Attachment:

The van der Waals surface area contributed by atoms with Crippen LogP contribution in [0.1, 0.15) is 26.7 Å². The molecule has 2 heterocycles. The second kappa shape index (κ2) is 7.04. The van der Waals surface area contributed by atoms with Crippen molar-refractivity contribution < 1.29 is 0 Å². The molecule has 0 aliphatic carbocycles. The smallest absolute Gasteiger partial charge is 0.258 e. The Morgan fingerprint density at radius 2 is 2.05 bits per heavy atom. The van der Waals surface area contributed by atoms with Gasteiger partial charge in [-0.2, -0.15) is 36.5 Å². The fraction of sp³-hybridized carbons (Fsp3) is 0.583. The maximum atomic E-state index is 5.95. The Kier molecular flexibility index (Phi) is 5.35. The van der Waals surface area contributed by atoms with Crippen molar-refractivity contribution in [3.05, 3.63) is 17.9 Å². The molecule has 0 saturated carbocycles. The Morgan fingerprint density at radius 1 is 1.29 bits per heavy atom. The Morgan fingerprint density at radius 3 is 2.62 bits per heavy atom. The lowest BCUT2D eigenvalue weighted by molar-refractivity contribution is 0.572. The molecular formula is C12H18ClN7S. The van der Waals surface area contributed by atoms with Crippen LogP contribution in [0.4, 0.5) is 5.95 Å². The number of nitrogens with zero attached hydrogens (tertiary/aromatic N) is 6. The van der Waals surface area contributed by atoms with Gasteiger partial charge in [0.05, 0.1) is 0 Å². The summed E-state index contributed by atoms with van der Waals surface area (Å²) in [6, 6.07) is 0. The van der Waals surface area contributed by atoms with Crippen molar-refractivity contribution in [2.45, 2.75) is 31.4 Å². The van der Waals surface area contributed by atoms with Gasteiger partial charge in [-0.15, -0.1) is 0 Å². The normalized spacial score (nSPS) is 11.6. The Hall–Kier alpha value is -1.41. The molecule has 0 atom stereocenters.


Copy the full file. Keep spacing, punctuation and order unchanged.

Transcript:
The van der Waals surface area contributed by atoms with Crippen LogP contribution in [0.1, 0.15) is 26.7 Å². The molecule has 2 heterocycles. The second kappa shape index (κ2) is 7.04. The van der Waals surface area contributed by atoms with Crippen molar-refractivity contribution < 1.29 is 0 Å². The molecule has 0 aliphatic carbocycles. The smallest absolute Gasteiger partial charge is 0.258 e. The Morgan fingerprint density at radius 2 is 2.05 bits per heavy atom. The van der Waals surface area contributed by atoms with Gasteiger partial charge in [-0.2, -0.15) is 36.5 Å². The fraction of sp³-hybridized carbons (Fsp3) is 0.583. The maximum atomic E-state index is 5.95. The Kier molecular flexibility index (Phi) is 5.35. The van der Waals surface area contributed by atoms with Crippen molar-refractivity contribution in [3.05, 3.63) is 17.9 Å². The molecule has 0 saturated carbocycles. The Morgan fingerprint density at radius 1 is 1.29 bits per heavy atom. The Morgan fingerprint density at radius 3 is 2.62 bits per heavy atom. The lowest BCUT2D eigenvalue weighted by molar-refractivity contribution is 0.572. The molecular formula is C12H18ClN7S. The van der Waals surface area contributed by atoms with Crippen LogP contribution in [0.4, 0.5) is 5.95 Å². The number of nitrogens with zero attached hydrogens (tertiary/aromatic N) is 6. The van der Waals surface area contributed by atoms with Gasteiger partial charge in [0.05, 0.1) is 0 Å². The summed E-state index contributed by atoms with van der Waals surface area (Å²) in [6, 6.07) is 0. The van der Waals surface area contributed by atoms with Crippen molar-refractivity contribution in [2.45, 2.75) is 31.4 Å². The van der Waals surface area contributed by atoms with Gasteiger partial charge in [-0.15, -0.1) is 0 Å². The normalized spacial score (nSPS) is 11.6. The Hall–Kier alpha value is -1.41. The molecule has 0 atom stereocenters.